The Japanese celebrate the mid-autumn festival by displaying Tuskimi Dango, white plain rice dumplings in the pyramid arrangement. It’s very easy to put together so you can celebrate this festival with us!
In mid-autumn, under the full moon, the Japanese celebrate the harvest and marvel at the passing of seasons, and this festival is called Tsukimi (お月見) – Mid-Autumn Festival (Chushu no Meigetsu 中秋の名月).
On this day, we display Tsukimi Dango (月見団子) by stacking fifteen rice dumplings in a special pyramid arrangement on a tray. Today I’ll show you how to make dango and arrange them for the display.
First, Let’s Make Dango
It’s really easy to make dango, and I talked in details about the type of flours available to make dango in this post. Unlike typical dango which is served in a bamboo skewer, Tsukimi Dango is plain rice dumplings. It’s much simpler and easier!
You will need 15 rice dumplings for the display for Tsukimi festival. And my recipe will make between 16-17 equal-sized dumplings.
To represent the full moon, I make yellow dango to put on top of the pyramid. The yellow color comes from kabocha squash, which is in season between the late summer to fall. You can use other types of squash, but kabocha is bright orange in color that is perfect to mix in with the dough. You will only need a small amount as you make just two balls.
How to Arrange Tsukimi Dango
I used a black plate so that the white dango will stand out more, but if you do not have a black plate, you can use a darker tray or any other color that looks great for the display.
You will put 9 balls on the bottom of the pyramid arrangement, placing 3 x 3. Then for the second layer, you put 4 balls (2 x 2), followed by the 2 yellow balls on top.
Tsukimi Dango can be displayed along with decorations such as pampas grass (susuki), bush clover (hagi), and autumnal flowers near windows from which the moon can be seen.
Rabbits are also associated with this festival as the Japanese believe that they inhabit the moon. So Mr. JOC also folded an origami rabbit for me following this YouTube video tutorial. 🙂
Hope you enjoy this holiday with your family and friends! Happy Otsukimi!
Japanese Ingredient Substitution: If you want to look for substitutes for Japanese condiments and ingredients, click here.
- 3 ½ oz dangoko (Japanese rice dumpling flour) (plus more, just in case; you can't find this ingredient? See the notes below)
- ⅔ cup water
- 1 slice kabocha (you will need 2 tsp mashed kabocha)
- Gather all the ingredients. Kabocha is very hard to cut. If you have trouble, see my tutorial on How to Cut Kabocha Squash. Bring a big pot of water to boil dango on low heat.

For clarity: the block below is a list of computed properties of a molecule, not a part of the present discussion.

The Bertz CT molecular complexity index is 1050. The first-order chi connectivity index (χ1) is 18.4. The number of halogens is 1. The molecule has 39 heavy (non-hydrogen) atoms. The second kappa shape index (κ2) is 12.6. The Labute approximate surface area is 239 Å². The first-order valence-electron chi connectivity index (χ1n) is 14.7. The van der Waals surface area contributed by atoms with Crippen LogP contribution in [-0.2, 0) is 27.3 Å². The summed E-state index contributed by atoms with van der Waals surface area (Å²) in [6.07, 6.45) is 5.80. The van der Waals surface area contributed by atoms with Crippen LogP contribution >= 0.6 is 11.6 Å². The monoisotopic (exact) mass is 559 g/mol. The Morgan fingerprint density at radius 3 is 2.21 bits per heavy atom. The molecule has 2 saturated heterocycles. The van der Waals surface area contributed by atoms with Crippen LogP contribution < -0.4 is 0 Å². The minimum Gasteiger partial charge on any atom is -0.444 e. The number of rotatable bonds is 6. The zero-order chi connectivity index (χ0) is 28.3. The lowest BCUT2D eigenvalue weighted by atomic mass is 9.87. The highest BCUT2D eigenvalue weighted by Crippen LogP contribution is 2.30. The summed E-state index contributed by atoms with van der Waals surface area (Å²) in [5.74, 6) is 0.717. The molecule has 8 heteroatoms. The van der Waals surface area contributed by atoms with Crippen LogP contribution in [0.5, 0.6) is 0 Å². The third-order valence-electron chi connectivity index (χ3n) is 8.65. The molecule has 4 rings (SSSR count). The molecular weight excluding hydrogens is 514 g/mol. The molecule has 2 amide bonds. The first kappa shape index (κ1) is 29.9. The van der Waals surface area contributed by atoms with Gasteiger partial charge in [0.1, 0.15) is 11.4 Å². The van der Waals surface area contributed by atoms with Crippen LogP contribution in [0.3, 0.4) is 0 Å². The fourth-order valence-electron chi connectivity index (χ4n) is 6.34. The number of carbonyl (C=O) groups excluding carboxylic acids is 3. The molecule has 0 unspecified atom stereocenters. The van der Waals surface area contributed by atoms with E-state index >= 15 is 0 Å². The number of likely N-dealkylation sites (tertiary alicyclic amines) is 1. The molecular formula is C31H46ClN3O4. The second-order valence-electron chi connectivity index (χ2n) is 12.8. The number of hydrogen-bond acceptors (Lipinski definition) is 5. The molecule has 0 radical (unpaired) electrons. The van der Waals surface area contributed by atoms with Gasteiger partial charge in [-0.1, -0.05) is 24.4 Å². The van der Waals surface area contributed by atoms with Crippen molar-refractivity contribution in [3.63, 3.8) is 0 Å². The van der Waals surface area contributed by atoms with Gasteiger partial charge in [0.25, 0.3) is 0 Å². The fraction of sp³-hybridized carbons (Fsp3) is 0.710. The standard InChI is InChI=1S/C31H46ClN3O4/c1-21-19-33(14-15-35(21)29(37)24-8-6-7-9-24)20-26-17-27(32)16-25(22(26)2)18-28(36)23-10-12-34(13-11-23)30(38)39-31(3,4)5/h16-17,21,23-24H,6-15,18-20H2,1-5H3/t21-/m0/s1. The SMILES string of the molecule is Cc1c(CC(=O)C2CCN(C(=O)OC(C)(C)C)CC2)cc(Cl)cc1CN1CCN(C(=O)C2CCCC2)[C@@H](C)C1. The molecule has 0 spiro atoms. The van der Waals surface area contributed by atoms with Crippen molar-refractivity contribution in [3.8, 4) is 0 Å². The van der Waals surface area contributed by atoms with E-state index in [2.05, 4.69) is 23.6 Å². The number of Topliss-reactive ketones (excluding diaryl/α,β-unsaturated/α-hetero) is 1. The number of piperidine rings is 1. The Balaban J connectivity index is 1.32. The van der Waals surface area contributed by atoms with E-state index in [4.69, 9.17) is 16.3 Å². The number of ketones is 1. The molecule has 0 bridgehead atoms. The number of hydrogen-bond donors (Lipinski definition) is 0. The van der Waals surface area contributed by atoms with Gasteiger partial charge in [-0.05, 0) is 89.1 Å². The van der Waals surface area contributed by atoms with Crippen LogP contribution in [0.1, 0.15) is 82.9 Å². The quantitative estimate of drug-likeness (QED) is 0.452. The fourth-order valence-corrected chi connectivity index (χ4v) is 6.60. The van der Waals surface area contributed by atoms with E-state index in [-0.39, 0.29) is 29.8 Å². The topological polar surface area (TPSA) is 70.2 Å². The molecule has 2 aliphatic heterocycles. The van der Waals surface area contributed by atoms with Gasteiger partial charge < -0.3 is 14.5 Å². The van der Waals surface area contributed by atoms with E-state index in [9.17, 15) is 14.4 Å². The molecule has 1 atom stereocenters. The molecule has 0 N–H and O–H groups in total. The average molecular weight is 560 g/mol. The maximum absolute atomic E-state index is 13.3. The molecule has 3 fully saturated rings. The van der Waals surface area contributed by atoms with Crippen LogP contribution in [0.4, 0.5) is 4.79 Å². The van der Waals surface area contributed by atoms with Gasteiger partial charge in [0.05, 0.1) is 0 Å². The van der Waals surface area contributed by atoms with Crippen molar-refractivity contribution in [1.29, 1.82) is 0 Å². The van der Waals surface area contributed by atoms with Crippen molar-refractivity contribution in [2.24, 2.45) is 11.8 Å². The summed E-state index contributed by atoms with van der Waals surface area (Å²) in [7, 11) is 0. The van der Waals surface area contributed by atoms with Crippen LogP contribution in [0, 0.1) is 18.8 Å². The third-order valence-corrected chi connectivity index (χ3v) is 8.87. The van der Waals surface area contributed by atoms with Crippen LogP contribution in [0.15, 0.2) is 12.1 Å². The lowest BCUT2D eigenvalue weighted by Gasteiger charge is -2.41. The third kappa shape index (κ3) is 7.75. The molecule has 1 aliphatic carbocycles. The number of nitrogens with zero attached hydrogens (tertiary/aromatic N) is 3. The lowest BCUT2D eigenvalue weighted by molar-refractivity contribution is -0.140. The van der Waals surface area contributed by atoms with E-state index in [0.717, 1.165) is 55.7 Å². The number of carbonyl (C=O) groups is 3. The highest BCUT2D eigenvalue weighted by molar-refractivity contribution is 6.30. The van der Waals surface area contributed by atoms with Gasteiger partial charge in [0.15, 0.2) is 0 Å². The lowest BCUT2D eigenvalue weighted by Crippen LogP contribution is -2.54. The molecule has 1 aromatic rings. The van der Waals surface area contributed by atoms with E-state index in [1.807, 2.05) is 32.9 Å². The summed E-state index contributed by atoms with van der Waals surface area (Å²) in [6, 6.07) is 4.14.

To Prepare Kabocha Squash
- Steam a thin slice of Kabocha squash for 13-15 minutes (depending on thickness, cooking time varies).
- When a skewer can go through, it’s done. Transfer to a plate or tray. With a spoon, scrape off the flesh. You will need 2 tsp mashed kabocha and set aside.
To Make Dango
- Add dangoko in a bowl. Stir in water a little bit a time while mixing with chopsticks. Please note: it is possible that you may need less or more water depending on where you live. I live in a dry climate, so I may use more water than you. The dangoko starts to stick together and eventually it becomes clumps.
- Using your hand, combine into one ball. Knead until the dough becomes smooth. The texture is like squeezing an "earlobe" (that’s how we describe the tenderness for this type of mochi in Japanese).
- Make the dough into a ball. Divide the dough into 8 equal pieces. Then divide each piece into 2 balls. Each ball should be 20 grams. You may have some extra dough, but that’s okay.
- To make 2 yellow balls, prepare 30 gram of dough and mix in 2 tsp mashed kabocha.
- Combine the kabocha and dough really well. Depending on kabocha, it may contain more moisture. If the dough gets too wet, mix in more Dangoko so the dough will be firmer and easy to make into a ball. If the yellow color is not strong, you can add more mashed kabocha, but you also need to add in more flour to firm up.
- You will need 40 grams of yellow dough, and divide into two 20 gram yellow balls, just like the rest of white balls.
- Shape into a nice smooth round ball. If the dough is cracking or has some wrinkle, tap your finger in water and apply the small amount of water on the cracked area to smooth out. I have 15 white balls and 2 yellow balls.
- Once the water in the pot is boiling, gently drop in each ball into the pot with a continuous motion. We want to cook them all at once, but also keeping them in good shapes. Stir the balls occasionally so they don’t stick on the bottom of the pot.
- Dango will stay on the bottom first but once they are cooked, they will float. Then cook an additional 1-2 minute. Transfer them into iced water.
- Once the dango is cooled, drain well and transfer to a tray (if you wet the tray, the dumplings won’t stick).
- In the boiling water, add the yellow balls. Once floating, transfer to iced water to let cool. Drain and transfer to the tray.
To Arrange Tsukimi Dango
- Place 15 dango into a pyramid shape on a plate or tray. From bottom to top, you put 9, 4, and 2 balls.
To Eat Tsukimi Dango
- After displaying Tsukimi Dango for hours or a day, the dumplings may have become hard to eat. Then you can cut and toast it in the oven toaster or frying pan. Then coat the dango with sweet soy glaze (mitarashi sauce) following this recipe.
- 100 g Joshinko (Japanese rice flour) (3 ½ oz)
- 100 g Shiratamako (glutinous rice flour/sweet rice flour) (3 ½ oz)
- 150-160 ml warm water (roughly ⅔ cup) (Joshinko requires warm water)